• If your child has a favorite book, let him or her read it to you as often as he or she wants, even if you don’t want to hear it again.
  • Read passages of the story yourself, so your child doesn’t get tired and
  • Read slowly so your child has time to absorb the meaning.
  • Read using different voices for various characters; have fun with sound effects.
  • Encourage your child to use different voices too.
  • Act out some parts of the story with the child.
  • When traveling, have fun reading road signs and signs on storefronts.
  • Visit bookstores.
  • Try to find activities that connect with books your child has read. For example, visits to a natural history museum and zoo would tie in with books on animals.
  • Talk about books you enjoyed as a child and read them aloud if your child wants to you to.
  • Play word games with your child, including rhyming and syllable games.
  • Play board games that involve reading.
Other things you can do to motivate your child to read:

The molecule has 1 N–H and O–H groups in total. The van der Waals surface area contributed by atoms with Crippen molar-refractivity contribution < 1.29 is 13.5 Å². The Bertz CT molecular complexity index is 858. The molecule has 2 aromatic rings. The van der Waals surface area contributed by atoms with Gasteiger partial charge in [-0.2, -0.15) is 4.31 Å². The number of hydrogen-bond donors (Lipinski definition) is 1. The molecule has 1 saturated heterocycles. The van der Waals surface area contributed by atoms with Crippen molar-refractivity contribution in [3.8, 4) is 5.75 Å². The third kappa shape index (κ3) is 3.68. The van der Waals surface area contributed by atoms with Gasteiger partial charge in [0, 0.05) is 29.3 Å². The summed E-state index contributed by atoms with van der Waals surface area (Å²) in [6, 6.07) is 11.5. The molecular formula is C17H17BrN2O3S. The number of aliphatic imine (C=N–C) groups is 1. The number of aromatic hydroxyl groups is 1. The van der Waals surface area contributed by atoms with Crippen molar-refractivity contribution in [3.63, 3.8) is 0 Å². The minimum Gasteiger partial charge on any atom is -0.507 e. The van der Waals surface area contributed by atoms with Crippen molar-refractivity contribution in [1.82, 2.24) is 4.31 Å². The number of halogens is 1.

• Try to set aside a specific time every day for reading.
  • Don’t make the schedule feel burdensome.
  • Take your child to the library regularly. Encourage book borrowing and attending story time at the children’s library.
  • Ask friends and relatives to give your child books rather than toys.
  • Keep a variety of reading materials around your house from books and to brochures.
  • Make sure your child sees you reading for pleasure.
  • Encourage older children to read to younger ones. The older ones may enjoy showing off their skills.

Tuesday, January 1, 2013

Who Needs Books?

My recent blogs focused on resources for finding bloggers who review and promote books for middle-grade  readers and on websites promoting children's books, which buyers of children's books may find useful. But all those books require reading skills. Why do we want our children to be proficient readers? 

To quote the Executive Summary of the 2007 National Endowment for the Arts study, "To Read or Not to Read": "Americans are spending less time reading. Reading comprehension skills are eroding. These declines have serious civic, social, cultural, and economic implications."